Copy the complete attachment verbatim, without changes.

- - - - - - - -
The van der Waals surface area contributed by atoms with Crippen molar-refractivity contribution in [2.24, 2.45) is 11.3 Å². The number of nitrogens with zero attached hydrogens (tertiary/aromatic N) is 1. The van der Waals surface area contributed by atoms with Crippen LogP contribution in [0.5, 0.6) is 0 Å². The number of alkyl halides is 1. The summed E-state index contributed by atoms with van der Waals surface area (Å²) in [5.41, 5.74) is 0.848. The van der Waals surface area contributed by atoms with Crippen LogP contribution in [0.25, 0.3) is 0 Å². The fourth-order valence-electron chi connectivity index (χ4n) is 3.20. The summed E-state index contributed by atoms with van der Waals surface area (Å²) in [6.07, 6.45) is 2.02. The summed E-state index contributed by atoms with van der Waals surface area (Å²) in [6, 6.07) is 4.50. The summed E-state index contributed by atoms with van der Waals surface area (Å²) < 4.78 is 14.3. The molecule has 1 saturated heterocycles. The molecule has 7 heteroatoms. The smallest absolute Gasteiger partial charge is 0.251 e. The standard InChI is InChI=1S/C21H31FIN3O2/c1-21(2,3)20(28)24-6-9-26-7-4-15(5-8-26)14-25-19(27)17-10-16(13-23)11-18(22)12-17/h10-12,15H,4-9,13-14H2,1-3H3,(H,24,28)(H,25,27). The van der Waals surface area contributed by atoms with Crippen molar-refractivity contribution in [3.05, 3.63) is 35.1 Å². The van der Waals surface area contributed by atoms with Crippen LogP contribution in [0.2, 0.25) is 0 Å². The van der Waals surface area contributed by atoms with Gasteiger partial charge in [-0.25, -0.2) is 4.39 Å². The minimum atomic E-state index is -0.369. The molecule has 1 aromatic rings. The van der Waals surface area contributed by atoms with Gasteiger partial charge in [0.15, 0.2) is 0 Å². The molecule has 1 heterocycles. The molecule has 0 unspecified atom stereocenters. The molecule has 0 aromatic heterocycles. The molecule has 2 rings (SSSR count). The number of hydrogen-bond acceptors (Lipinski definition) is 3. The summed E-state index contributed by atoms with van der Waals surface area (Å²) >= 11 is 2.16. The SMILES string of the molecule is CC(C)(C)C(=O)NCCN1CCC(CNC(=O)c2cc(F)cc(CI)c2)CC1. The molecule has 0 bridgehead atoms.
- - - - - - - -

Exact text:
The van der Waals surface area contributed by atoms with Crippen molar-refractivity contribution in [2.24, 2.45) is 11.3 Å². The number of nitrogens with zero attached hydrogens (tertiary/aromatic N) is 1. The van der Waals surface area contributed by atoms with Crippen LogP contribution in [0.5, 0.6) is 0 Å². The number of alkyl halides is 1. The summed E-state index contributed by atoms with van der Waals surface area (Å²) in [5.41, 5.74) is 0.848. The van der Waals surface area contributed by atoms with Crippen LogP contribution in [0.25, 0.3) is 0 Å². The fourth-order valence-electron chi connectivity index (χ4n) is 3.20. The summed E-state index contributed by atoms with van der Waals surface area (Å²) in [6.07, 6.45) is 2.02. The summed E-state index contributed by atoms with van der Waals surface area (Å²) in [6, 6.07) is 4.50. The summed E-state index contributed by atoms with van der Waals surface area (Å²) < 4.78 is 14.3. The molecule has 1 saturated heterocycles. The molecule has 7 heteroatoms. The smallest absolute Gasteiger partial charge is 0.251 e. The standard InChI is InChI=1S/C21H31FIN3O2/c1-21(2,3)20(28)24-6-9-26-7-4-15(5-8-26)14-25-19(27)17-10-16(13-23)11-18(22)12-17/h10-12,15H,4-9,13-14H2,1-3H3,(H,24,28)(H,25,27). The van der Waals surface area contributed by atoms with Crippen molar-refractivity contribution in [3.05, 3.63) is 35.1 Å². The van der Waals surface area contributed by atoms with Crippen LogP contribution in [0.2, 0.25) is 0 Å². The van der Waals surface area contributed by atoms with Gasteiger partial charge in [-0.25, -0.2) is 4.39 Å². The minimum atomic E-state index is -0.369. The molecule has 1 aromatic rings. The van der Waals surface area contributed by atoms with Gasteiger partial charge in [0.15, 0.2) is 0 Å². The molecule has 1 heterocycles. The molecule has 0 unspecified atom stereocenters. The molecule has 0 aromatic heterocycles. The molecule has 2 rings (SSSR count). The number of hydrogen-bond acceptors (Lipinski definition) is 3. The summed E-state index contributed by atoms with van der Waals surface area (Å²) >= 11 is 2.16. The SMILES string of the molecule is CC(C)(C)C(=O)NCCN1CCC(CNC(=O)c2cc(F)cc(CI)c2)CC1. The molecule has 0 bridgehead atoms.